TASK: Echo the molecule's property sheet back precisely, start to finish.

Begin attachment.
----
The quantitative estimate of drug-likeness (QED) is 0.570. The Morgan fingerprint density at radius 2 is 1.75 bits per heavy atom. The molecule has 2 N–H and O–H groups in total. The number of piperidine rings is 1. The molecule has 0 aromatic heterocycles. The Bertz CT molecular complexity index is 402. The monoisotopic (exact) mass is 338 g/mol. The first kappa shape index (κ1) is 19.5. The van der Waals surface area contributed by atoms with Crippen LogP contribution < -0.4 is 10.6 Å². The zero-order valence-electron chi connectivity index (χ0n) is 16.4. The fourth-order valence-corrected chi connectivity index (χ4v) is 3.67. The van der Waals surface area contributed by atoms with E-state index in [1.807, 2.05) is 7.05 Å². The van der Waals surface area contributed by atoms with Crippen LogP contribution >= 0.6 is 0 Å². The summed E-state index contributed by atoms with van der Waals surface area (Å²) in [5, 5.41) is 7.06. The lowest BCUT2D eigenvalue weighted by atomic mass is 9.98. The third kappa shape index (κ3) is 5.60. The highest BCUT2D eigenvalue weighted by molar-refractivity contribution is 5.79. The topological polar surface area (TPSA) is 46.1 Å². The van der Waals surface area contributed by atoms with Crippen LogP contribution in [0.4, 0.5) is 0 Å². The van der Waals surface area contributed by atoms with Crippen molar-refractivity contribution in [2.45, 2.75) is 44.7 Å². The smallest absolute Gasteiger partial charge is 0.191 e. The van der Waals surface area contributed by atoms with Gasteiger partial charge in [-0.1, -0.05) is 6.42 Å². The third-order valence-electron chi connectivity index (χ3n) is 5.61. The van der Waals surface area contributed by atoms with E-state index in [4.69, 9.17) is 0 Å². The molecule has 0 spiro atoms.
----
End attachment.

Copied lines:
The quantitative estimate of drug-likeness (QED) is 0.570. The Morgan fingerprint density at radius 2 is 1.75 bits per heavy atom. The molecule has 2 N–H and O–H groups in total. The number of piperidine rings is 1. The molecule has 0 aromatic heterocycles. The Bertz CT molecular complexity index is 402. The monoisotopic (exact) mass is 338 g/mol. The first kappa shape index (κ1) is 19.5. The van der Waals surface area contributed by atoms with Crippen LogP contribution < -0.4 is 10.6 Å². The zero-order valence-electron chi connectivity index (χ0n) is 16.4. The fourth-order valence-corrected chi connectivity index (χ4v) is 3.67. The van der Waals surface area contributed by atoms with E-state index in [1.807, 2.05) is 7.05 Å². The van der Waals surface area contributed by atoms with Crippen LogP contribution >= 0.6 is 0 Å². The summed E-state index contributed by atoms with van der Waals surface area (Å²) in [5, 5.41) is 7.06. The lowest BCUT2D eigenvalue weighted by atomic mass is 9.98. The third kappa shape index (κ3) is 5.60. The highest BCUT2D eigenvalue weighted by molar-refractivity contribution is 5.79. The topological polar surface area (TPSA) is 46.1 Å². The van der Waals surface area contributed by atoms with Crippen LogP contribution in [0.4, 0.5) is 0 Å². The van der Waals surface area contributed by atoms with Crippen molar-refractivity contribution in [2.45, 2.75) is 44.7 Å². The smallest absolute Gasteiger partial charge is 0.191 e. The van der Waals surface area contributed by atoms with Gasteiger partial charge in [-0.1, -0.05) is 6.42 Å². The third-order valence-electron chi connectivity index (χ3n) is 5.61. The van der Waals surface area contributed by atoms with E-state index in [4.69, 9.17) is 0 Å². The molecule has 0 spiro atoms.